Which Joe gave his name to ‘sloppy joes’? We look at five interesting sandwiches and their lexical origins.
- ‘When she had these outbursts, she was unconsolable.’
- ‘However, I should point out that it's not a miracle cure - he's still hard to settle, just streets away from the unconsolable crier he was.’
- ‘Christ, in his defeat of the unconsolable one, consoles his disciples and Mary and, in the process, defends Scripture against Satan's attack upon it.’
- ‘We all remembered the way the last one started - that alien-green sky alive with tracer fire, gauzy detonations, muffled thumps, unconsolable sirens.’
- ‘Friends of Dorothy everywhere are said to be unconsolable.’
- ‘Now even at that tender age, I must have has a pretty strong sense of my manhood (after all girls were all horrible and silly), and was pretty much unconsolable for a good 10 minutes.’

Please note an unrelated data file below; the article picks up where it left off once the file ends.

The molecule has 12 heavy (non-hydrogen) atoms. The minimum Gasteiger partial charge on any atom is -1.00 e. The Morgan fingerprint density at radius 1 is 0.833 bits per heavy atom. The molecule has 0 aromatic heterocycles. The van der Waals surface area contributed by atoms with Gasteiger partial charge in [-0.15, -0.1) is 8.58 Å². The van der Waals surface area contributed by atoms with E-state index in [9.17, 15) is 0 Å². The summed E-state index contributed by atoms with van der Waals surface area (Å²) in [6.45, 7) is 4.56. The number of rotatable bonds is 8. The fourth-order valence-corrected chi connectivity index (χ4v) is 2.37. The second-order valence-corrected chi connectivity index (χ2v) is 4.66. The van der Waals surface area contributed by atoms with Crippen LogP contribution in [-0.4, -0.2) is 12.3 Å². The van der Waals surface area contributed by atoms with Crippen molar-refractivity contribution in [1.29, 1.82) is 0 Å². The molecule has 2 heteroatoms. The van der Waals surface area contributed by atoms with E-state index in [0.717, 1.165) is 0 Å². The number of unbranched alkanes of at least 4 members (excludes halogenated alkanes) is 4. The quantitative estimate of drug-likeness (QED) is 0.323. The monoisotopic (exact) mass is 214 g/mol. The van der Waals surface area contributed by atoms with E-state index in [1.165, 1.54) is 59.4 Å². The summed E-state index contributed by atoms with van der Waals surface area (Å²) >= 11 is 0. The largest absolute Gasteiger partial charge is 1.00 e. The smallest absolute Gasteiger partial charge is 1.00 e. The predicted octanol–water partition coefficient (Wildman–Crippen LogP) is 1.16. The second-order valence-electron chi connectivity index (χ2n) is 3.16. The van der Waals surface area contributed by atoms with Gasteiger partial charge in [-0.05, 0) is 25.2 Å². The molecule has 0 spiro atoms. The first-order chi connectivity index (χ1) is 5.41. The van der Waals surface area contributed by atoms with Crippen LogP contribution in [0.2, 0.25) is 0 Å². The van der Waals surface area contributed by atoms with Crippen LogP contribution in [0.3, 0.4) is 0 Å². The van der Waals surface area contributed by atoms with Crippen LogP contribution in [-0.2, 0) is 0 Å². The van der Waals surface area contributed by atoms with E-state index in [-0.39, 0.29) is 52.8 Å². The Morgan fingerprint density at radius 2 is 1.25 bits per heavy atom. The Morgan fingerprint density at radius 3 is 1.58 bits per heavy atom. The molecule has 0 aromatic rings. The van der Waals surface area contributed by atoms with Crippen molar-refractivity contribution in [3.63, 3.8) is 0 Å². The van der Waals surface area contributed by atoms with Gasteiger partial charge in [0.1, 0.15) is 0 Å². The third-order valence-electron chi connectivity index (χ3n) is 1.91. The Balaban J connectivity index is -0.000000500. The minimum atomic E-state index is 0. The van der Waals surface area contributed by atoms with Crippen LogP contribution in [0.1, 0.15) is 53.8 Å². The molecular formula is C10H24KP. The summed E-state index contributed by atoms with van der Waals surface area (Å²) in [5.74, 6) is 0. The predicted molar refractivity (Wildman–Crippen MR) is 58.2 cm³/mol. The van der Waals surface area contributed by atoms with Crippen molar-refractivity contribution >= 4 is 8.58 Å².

- ‘It'd have to be something that sends the congregation into unconsolable floods of tears.’
- ‘Who is abandoned, the heroic poet adrift on the high seas, venturing forth on uncharted waters, or the unconsolable reader, temporarily buoyed up by the currents that must eventually submerge him?’
We take a look at several popular, though confusing, punctuation marks.
From Afghanistan to Zimbabwe, discover surprising and intriguing language facts from around the globe.
The definitions of ‘buddy’ and ‘bro’ in the OED have recently been revised. We explore their history and increase in popularity.